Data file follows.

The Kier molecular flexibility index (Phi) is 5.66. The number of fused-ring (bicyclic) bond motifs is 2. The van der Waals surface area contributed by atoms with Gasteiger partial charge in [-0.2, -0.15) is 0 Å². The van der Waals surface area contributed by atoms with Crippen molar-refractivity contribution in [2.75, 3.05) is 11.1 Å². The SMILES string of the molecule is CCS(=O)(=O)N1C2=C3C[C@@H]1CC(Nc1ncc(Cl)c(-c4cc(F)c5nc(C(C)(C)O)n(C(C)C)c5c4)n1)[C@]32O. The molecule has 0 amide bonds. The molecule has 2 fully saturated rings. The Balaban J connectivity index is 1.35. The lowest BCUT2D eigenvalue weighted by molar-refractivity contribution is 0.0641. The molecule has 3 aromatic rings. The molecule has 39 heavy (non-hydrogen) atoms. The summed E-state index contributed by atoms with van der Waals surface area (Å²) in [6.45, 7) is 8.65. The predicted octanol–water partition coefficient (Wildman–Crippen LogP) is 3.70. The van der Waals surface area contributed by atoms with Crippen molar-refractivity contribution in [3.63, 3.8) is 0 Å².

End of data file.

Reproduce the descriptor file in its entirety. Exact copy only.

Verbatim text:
The Kier molecular flexibility index (Phi) is 5.66. The number of fused-ring (bicyclic) bond motifs is 2. The van der Waals surface area contributed by atoms with Gasteiger partial charge in [-0.2, -0.15) is 0 Å². The van der Waals surface area contributed by atoms with Crippen molar-refractivity contribution in [2.75, 3.05) is 11.1 Å². The SMILES string of the molecule is CCS(=O)(=O)N1C2=C3C[C@@H]1CC(Nc1ncc(Cl)c(-c4cc(F)c5nc(C(C)(C)O)n(C(C)C)c5c4)n1)[C@]32O. The molecule has 0 amide bonds. The molecule has 2 fully saturated rings. The Balaban J connectivity index is 1.35. The lowest BCUT2D eigenvalue weighted by molar-refractivity contribution is 0.0641. The molecule has 3 aromatic rings. The molecule has 39 heavy (non-hydrogen) atoms. The summed E-state index contributed by atoms with van der Waals surface area (Å²) in [6.45, 7) is 8.65. The predicted octanol–water partition coefficient (Wildman–Crippen LogP) is 3.70. The van der Waals surface area contributed by atoms with Crippen molar-refractivity contribution in [3.63, 3.8) is 0 Å².